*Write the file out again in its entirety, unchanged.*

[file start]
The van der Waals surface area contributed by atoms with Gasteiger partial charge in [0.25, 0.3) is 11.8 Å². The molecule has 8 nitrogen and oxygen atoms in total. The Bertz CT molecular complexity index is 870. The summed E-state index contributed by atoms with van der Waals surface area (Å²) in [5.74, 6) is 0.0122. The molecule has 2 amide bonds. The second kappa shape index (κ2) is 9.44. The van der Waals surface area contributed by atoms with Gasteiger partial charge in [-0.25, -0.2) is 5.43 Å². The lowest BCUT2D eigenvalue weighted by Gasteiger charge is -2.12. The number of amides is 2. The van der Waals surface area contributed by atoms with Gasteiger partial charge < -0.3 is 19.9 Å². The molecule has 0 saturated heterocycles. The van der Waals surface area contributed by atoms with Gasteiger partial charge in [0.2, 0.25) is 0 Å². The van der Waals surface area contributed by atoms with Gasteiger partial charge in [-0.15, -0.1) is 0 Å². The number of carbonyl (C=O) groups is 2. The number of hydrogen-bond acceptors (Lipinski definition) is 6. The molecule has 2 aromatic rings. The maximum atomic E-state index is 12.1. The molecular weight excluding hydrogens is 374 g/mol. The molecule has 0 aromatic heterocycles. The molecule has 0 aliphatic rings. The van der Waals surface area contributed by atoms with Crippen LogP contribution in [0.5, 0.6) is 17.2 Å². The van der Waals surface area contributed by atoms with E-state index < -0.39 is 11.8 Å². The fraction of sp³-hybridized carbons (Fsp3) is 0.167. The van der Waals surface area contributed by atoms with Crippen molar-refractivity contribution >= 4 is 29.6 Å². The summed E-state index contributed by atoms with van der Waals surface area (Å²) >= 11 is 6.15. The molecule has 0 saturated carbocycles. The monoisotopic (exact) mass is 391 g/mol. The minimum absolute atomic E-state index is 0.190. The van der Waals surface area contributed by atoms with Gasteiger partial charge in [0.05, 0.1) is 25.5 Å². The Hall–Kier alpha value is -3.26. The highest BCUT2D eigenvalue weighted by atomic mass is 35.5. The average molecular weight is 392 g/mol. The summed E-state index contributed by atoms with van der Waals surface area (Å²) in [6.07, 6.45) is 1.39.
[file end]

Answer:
The van der Waals surface area contributed by atoms with Gasteiger partial charge in [0.25, 0.3) is 11.8 Å². The molecule has 8 nitrogen and oxygen atoms in total. The Bertz CT molecular complexity index is 870. The summed E-state index contributed by atoms with van der Waals surface area (Å²) in [5.74, 6) is 0.0122. The molecule has 2 amide bonds. The second kappa shape index (κ2) is 9.44. The van der Waals surface area contributed by atoms with Gasteiger partial charge in [-0.25, -0.2) is 5.43 Å². The lowest BCUT2D eigenvalue weighted by Gasteiger charge is -2.12. The number of amides is 2. The van der Waals surface area contributed by atoms with Gasteiger partial charge < -0.3 is 19.9 Å². The molecule has 0 saturated heterocycles. The van der Waals surface area contributed by atoms with Gasteiger partial charge in [0.2, 0.25) is 0 Å². The van der Waals surface area contributed by atoms with Gasteiger partial charge in [-0.15, -0.1) is 0 Å². The number of carbonyl (C=O) groups is 2. The number of hydrogen-bond acceptors (Lipinski definition) is 6. The molecule has 2 aromatic rings. The maximum atomic E-state index is 12.1. The molecular weight excluding hydrogens is 374 g/mol. The molecule has 0 aromatic heterocycles. The molecule has 0 aliphatic rings. The van der Waals surface area contributed by atoms with Crippen LogP contribution in [0.5, 0.6) is 17.2 Å². The van der Waals surface area contributed by atoms with E-state index < -0.39 is 11.8 Å². The fraction of sp³-hybridized carbons (Fsp3) is 0.167. The van der Waals surface area contributed by atoms with Crippen molar-refractivity contribution >= 4 is 29.6 Å². The summed E-state index contributed by atoms with van der Waals surface area (Å²) >= 11 is 6.15. The molecule has 0 saturated carbocycles. The monoisotopic (exact) mass is 391 g/mol. The minimum absolute atomic E-state index is 0.190. The van der Waals surface area contributed by atoms with Gasteiger partial charge in [0.05, 0.1) is 25.5 Å². The Hall–Kier alpha value is -3.26. The highest BCUT2D eigenvalue weighted by atomic mass is 35.5. The average molecular weight is 392 g/mol. The summed E-state index contributed by atoms with van der Waals surface area (Å²) in [6.07, 6.45) is 1.39.